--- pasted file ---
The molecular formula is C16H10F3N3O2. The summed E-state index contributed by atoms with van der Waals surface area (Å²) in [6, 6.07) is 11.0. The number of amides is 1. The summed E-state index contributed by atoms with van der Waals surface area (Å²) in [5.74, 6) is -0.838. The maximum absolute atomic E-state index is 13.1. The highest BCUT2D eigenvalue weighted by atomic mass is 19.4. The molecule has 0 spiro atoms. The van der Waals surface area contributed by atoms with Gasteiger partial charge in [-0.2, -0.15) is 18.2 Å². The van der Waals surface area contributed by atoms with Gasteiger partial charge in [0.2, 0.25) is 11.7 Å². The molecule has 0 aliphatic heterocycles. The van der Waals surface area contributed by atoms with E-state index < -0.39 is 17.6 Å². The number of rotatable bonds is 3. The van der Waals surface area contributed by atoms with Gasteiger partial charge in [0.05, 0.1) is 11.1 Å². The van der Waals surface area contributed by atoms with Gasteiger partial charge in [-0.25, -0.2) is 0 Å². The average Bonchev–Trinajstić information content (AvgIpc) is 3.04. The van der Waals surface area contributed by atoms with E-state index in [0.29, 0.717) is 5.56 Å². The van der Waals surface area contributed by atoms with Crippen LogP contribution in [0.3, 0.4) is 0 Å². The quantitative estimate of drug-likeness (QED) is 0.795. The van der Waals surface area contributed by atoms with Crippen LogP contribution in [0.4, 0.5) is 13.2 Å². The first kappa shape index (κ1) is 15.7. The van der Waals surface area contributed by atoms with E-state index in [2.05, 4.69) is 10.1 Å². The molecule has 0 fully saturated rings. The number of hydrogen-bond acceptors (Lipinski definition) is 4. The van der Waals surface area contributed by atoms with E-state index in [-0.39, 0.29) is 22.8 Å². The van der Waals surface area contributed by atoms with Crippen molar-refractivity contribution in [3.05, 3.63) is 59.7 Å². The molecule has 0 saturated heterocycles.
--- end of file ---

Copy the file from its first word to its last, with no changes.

The molecular formula is C16H10F3N3O2. The summed E-state index contributed by atoms with van der Waals surface area (Å²) in [6, 6.07) is 11.0. The number of amides is 1. The summed E-state index contributed by atoms with van der Waals surface area (Å²) in [5.74, 6) is -0.838. The maximum absolute atomic E-state index is 13.1. The highest BCUT2D eigenvalue weighted by atomic mass is 19.4. The molecule has 0 spiro atoms. The van der Waals surface area contributed by atoms with Gasteiger partial charge in [-0.2, -0.15) is 18.2 Å². The van der Waals surface area contributed by atoms with Gasteiger partial charge in [0.2, 0.25) is 11.7 Å². The molecule has 0 aliphatic heterocycles. The van der Waals surface area contributed by atoms with E-state index < -0.39 is 17.6 Å². The number of rotatable bonds is 3. The van der Waals surface area contributed by atoms with Gasteiger partial charge in [0.05, 0.1) is 11.1 Å². The van der Waals surface area contributed by atoms with Gasteiger partial charge in [-0.25, -0.2) is 0 Å². The average Bonchev–Trinajstić information content (AvgIpc) is 3.04. The van der Waals surface area contributed by atoms with E-state index in [0.29, 0.717) is 5.56 Å². The van der Waals surface area contributed by atoms with Crippen LogP contribution in [0.3, 0.4) is 0 Å². The quantitative estimate of drug-likeness (QED) is 0.795. The van der Waals surface area contributed by atoms with Crippen LogP contribution in [0.4, 0.5) is 13.2 Å². The first kappa shape index (κ1) is 15.7. The van der Waals surface area contributed by atoms with E-state index in [2.05, 4.69) is 10.1 Å². The molecule has 0 fully saturated rings. The number of hydrogen-bond acceptors (Lipinski definition) is 4. The van der Waals surface area contributed by atoms with E-state index in [-0.39, 0.29) is 22.8 Å². The van der Waals surface area contributed by atoms with Crippen molar-refractivity contribution in [3.05, 3.63) is 59.7 Å². The molecule has 0 saturated heterocycles.